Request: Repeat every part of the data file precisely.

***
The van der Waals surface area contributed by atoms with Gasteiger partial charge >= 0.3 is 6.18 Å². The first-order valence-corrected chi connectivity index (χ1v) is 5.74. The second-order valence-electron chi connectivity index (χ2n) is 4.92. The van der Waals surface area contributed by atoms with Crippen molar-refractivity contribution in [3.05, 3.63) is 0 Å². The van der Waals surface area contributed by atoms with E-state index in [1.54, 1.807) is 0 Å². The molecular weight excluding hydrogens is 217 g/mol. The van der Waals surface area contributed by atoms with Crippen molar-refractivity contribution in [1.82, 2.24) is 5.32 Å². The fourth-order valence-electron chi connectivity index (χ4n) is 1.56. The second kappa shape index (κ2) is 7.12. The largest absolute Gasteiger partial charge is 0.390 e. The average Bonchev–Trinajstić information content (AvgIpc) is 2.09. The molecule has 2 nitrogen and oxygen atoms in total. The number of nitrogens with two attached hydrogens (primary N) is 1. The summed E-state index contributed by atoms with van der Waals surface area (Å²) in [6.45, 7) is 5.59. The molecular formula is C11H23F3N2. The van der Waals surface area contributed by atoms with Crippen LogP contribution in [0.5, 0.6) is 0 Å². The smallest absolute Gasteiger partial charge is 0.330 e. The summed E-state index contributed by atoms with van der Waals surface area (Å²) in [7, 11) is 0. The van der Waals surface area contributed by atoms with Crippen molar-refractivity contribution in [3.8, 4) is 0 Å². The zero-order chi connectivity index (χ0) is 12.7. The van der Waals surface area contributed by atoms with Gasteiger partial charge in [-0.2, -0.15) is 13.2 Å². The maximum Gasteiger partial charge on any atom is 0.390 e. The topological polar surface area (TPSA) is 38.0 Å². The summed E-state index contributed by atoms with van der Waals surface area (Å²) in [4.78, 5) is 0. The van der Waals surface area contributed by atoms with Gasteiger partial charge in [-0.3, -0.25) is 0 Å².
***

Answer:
The van der Waals surface area contributed by atoms with Gasteiger partial charge >= 0.3 is 6.18 Å². The first-order valence-corrected chi connectivity index (χ1v) is 5.74. The second-order valence-electron chi connectivity index (χ2n) is 4.92. The van der Waals surface area contributed by atoms with Crippen molar-refractivity contribution in [3.05, 3.63) is 0 Å². The van der Waals surface area contributed by atoms with E-state index in [1.54, 1.807) is 0 Å². The molecular weight excluding hydrogens is 217 g/mol. The van der Waals surface area contributed by atoms with Crippen molar-refractivity contribution in [1.82, 2.24) is 5.32 Å². The fourth-order valence-electron chi connectivity index (χ4n) is 1.56. The second kappa shape index (κ2) is 7.12. The largest absolute Gasteiger partial charge is 0.390 e. The average Bonchev–Trinajstić information content (AvgIpc) is 2.09. The molecule has 2 nitrogen and oxygen atoms in total. The number of nitrogens with two attached hydrogens (primary N) is 1. The summed E-state index contributed by atoms with van der Waals surface area (Å²) in [6.45, 7) is 5.59. The molecular formula is C11H23F3N2. The van der Waals surface area contributed by atoms with Crippen LogP contribution in [0.5, 0.6) is 0 Å². The smallest absolute Gasteiger partial charge is 0.330 e. The summed E-state index contributed by atoms with van der Waals surface area (Å²) in [7, 11) is 0. The van der Waals surface area contributed by atoms with Crippen molar-refractivity contribution in [3.8, 4) is 0 Å². The zero-order chi connectivity index (χ0) is 12.7. The van der Waals surface area contributed by atoms with Gasteiger partial charge in [-0.2, -0.15) is 13.2 Å². The maximum Gasteiger partial charge on any atom is 0.390 e. The topological polar surface area (TPSA) is 38.0 Å². The summed E-state index contributed by atoms with van der Waals surface area (Å²) in [4.78, 5) is 0. The van der Waals surface area contributed by atoms with Gasteiger partial charge in [-0.3, -0.25) is 0 Å².